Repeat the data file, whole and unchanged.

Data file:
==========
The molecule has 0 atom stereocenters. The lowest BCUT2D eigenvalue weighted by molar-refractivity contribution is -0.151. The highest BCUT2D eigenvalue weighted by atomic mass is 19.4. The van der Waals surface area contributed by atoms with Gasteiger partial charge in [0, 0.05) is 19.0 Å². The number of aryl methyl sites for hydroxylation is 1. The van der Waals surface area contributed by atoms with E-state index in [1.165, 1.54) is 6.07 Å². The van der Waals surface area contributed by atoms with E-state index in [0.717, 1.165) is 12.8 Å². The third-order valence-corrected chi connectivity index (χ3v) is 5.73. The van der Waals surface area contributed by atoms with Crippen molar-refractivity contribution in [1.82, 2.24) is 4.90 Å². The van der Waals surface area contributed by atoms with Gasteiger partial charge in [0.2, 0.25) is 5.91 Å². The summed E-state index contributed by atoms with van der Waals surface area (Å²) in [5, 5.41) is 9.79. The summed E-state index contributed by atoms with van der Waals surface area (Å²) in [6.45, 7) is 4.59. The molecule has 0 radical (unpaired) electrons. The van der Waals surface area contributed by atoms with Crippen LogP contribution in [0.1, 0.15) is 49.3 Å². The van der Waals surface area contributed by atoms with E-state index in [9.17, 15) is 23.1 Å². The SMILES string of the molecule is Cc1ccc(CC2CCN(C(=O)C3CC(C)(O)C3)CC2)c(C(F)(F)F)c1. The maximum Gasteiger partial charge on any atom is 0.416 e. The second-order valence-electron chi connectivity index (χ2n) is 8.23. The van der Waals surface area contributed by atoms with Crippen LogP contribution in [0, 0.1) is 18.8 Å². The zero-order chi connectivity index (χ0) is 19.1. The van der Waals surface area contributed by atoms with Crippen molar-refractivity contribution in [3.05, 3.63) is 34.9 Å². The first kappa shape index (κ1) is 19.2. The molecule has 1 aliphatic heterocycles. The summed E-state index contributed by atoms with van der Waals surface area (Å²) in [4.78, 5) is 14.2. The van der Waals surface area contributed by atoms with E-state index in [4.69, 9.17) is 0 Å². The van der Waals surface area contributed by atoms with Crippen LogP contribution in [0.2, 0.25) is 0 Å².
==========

The molecule has 0 atom stereocenters. The lowest BCUT2D eigenvalue weighted by molar-refractivity contribution is -0.151. The highest BCUT2D eigenvalue weighted by atomic mass is 19.4. The van der Waals surface area contributed by atoms with Gasteiger partial charge in [0, 0.05) is 19.0 Å². The number of aryl methyl sites for hydroxylation is 1. The van der Waals surface area contributed by atoms with E-state index in [1.165, 1.54) is 6.07 Å². The van der Waals surface area contributed by atoms with E-state index in [0.717, 1.165) is 12.8 Å². The third-order valence-corrected chi connectivity index (χ3v) is 5.73. The van der Waals surface area contributed by atoms with Crippen molar-refractivity contribution in [1.82, 2.24) is 4.90 Å². The van der Waals surface area contributed by atoms with Gasteiger partial charge in [0.2, 0.25) is 5.91 Å². The summed E-state index contributed by atoms with van der Waals surface area (Å²) in [5, 5.41) is 9.79. The summed E-state index contributed by atoms with van der Waals surface area (Å²) in [6.45, 7) is 4.59. The molecule has 0 radical (unpaired) electrons. The van der Waals surface area contributed by atoms with Crippen LogP contribution in [0.1, 0.15) is 49.3 Å². The van der Waals surface area contributed by atoms with E-state index in [9.17, 15) is 23.1 Å². The SMILES string of the molecule is Cc1ccc(CC2CCN(C(=O)C3CC(C)(O)C3)CC2)c(C(F)(F)F)c1. The maximum Gasteiger partial charge on any atom is 0.416 e. The second-order valence-electron chi connectivity index (χ2n) is 8.23. The van der Waals surface area contributed by atoms with Crippen LogP contribution in [0, 0.1) is 18.8 Å². The zero-order chi connectivity index (χ0) is 19.1. The van der Waals surface area contributed by atoms with Crippen molar-refractivity contribution in [3.05, 3.63) is 34.9 Å². The first kappa shape index (κ1) is 19.2. The molecule has 1 aliphatic heterocycles. The summed E-state index contributed by atoms with van der Waals surface area (Å²) in [4.78, 5) is 14.2. The van der Waals surface area contributed by atoms with E-state index in [4.69, 9.17) is 0 Å². The van der Waals surface area contributed by atoms with Crippen LogP contribution in [0.2, 0.25) is 0 Å².